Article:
Pet Alert: Found Dog (Terrier or mix) – BACK HOME

A very friendly male terrier followed a CY resident home today.  He is thought to live in the neighborhood, but he had no tags.

If you recognize this dog, please call 289-3388.

2 Comments

  1. CYCA:

    He’s not mine, but if he’s not claimed, please let me know…I already have 3 pups, and not sure how my one male dog would handle another “man” in the house (he’s also a JR terrier) but I wouldn’t want him going to a shelter….if he’s not claimed and can go to the Humane Society, that would be best, but I definitely don’t want him going to the shelter…please keep me posted.

    Thanks, Paige Arnold – 901.870.7653

  2. What to do when you find a stray Dog………….

    1) Take him to your local shelter. Don’t panic; you don’t have to leave him there if you are concerned that your local shelter is unsafe, unclean, or poorly managed. But there are a few things you should do at the shelter (see # 2 and # 3).
    If the dog has an owner who is actually trying to find the dog, the owner will most likely come to the shelter to look for the dog.
    2) Ask the shelter staff to scan the dog, to see if he has an implanted microchip ID. If he does, the staff should be able to help you track down contact information for the dog’s owner.
    3) If he does not have a microchip, and you don’t want to leave him at the shelter, you should at least file a “found dog” report at the shelter. This protects you in case you end up deciding to keep the dog (or you give the dog to a friend); it shows that you made a reasonable effort to find the dog’s owner. If an owner shows up some time later and wants his dog back, you’ll need to be able to prove that this attempt was made in order to protect your rights to the dog.
    Some shelters take a photo of the dog for their “found dog” reports and file these online; others simply keep a binder full of the reports, sans photos, on a counter at the shelter. Few people are aware that shelters keep these reports; most people just check the shelter kennels and/or website. It’s uncommon, but reunions have been facilitated through these reports.
    4) Take a photo of the dog and make a “found dog” flier; post it in as many places as you can in the area where you found the dog. Most dog owners look at posters for lost or found pets, and many of us are more familiar with our neighbors’ pets than their owners! This way, you are recruiting a small army of people who might be able to help reunite the dog and his owner.
    5) Post Free online ads in the Lost and Found Sections of Craigs List, The Commercial Appeal, The Memphis Flyer, Petfinder.com, and Fidofinder.com. You also can check if your local area has a community paper where you can also place an ad. If you are unsure of the breed DO NOT LABEL IT, your ad might be over- looked. Enclosing a picture of the pet you found is not the wrong thing to do. We all want to protect animals from predators. You can do this by thoroughly examining the dog and check for specific characteristics about the dog the owner would only know about. Such as: the sex, a torn ear, scar, bald spot, patch of fur that resembles a shape (exp. like a heart) etc.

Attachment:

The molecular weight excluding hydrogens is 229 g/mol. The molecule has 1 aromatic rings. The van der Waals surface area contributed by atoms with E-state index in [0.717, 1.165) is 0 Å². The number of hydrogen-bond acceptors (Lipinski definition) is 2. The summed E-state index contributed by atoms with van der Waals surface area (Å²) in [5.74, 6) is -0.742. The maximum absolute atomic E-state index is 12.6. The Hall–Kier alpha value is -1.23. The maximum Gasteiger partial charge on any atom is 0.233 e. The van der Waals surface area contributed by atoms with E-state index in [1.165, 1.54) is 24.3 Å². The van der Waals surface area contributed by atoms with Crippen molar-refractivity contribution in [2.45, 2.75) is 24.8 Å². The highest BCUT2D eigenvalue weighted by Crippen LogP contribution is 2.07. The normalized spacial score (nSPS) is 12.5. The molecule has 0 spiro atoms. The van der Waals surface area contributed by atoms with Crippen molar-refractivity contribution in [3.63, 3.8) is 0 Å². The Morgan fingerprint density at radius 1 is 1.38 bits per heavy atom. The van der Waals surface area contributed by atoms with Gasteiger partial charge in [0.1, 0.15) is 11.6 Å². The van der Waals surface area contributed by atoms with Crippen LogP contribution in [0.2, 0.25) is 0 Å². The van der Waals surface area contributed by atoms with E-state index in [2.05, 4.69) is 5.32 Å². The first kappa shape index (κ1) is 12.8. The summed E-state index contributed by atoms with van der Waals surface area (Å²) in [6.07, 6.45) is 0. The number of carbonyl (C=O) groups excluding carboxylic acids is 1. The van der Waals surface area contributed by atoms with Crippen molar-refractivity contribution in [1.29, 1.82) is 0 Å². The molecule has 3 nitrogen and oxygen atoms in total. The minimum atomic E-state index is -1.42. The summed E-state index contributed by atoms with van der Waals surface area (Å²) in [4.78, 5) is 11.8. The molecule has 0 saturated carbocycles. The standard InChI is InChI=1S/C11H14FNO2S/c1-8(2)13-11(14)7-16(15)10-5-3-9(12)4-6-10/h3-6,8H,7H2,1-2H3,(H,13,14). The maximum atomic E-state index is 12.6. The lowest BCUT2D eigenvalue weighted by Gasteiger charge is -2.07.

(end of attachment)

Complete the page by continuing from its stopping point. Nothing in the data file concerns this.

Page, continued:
6) Don’t forget about Facebook. There are lots of community pages that will let you post your found pet. Don’t forget to share with your Facebook friends too. The more people that know you found a lost pet the better chance you will have finding the owners.
    7) If your community has a neighborhood association/or watch then you can contact them and get them the information, they will forward back to the community. You might also contact if other neighborhood associations in the area where the dog was found.
    8) If you bring the dog home, take immediate steps to protect your pets. Check to see if the dog is infested with fleas; if he is, you’ll want to use some sort of potent flea control product immediately, before the fleas can populate your car or home. If your dogs are not fully vaccinated, or are immune-suppressed, you may want to keep the stray dog as far from your dog as possible for at least a few days, so you can make sure he’s not sick with anything transmissible. Wash your hands well after handling the stray, and clean up his waste immediately.
    You also need to protect all of your family members from being attacked by the stray, until you’re certain that no attack is forthcoming. When your own dog is great with kids, cats, and your parakeet, it’s easy to forget that other dogs may be highly predatory.
    Don’t take anything for granted; be careful at feeding time, and the first time he finds a nice chew bone or toy that he likes, because he may have resource-guarding issues. Keep the dog on-leash, or control his access to certain parts of the house with baby gates until you have a chance to see what he’s like.
    I would like to thank you for caring for the lost pet you have found and for trying to locate the owners. I hope this information will help you.
    Good Luck,
    Teresa Martin
    Lost and Found Pets of the Midsouth
    A Community page on Facebook reuniting lost pets with their owners
    https://www.facebook.com/lostandfoundmidsouth

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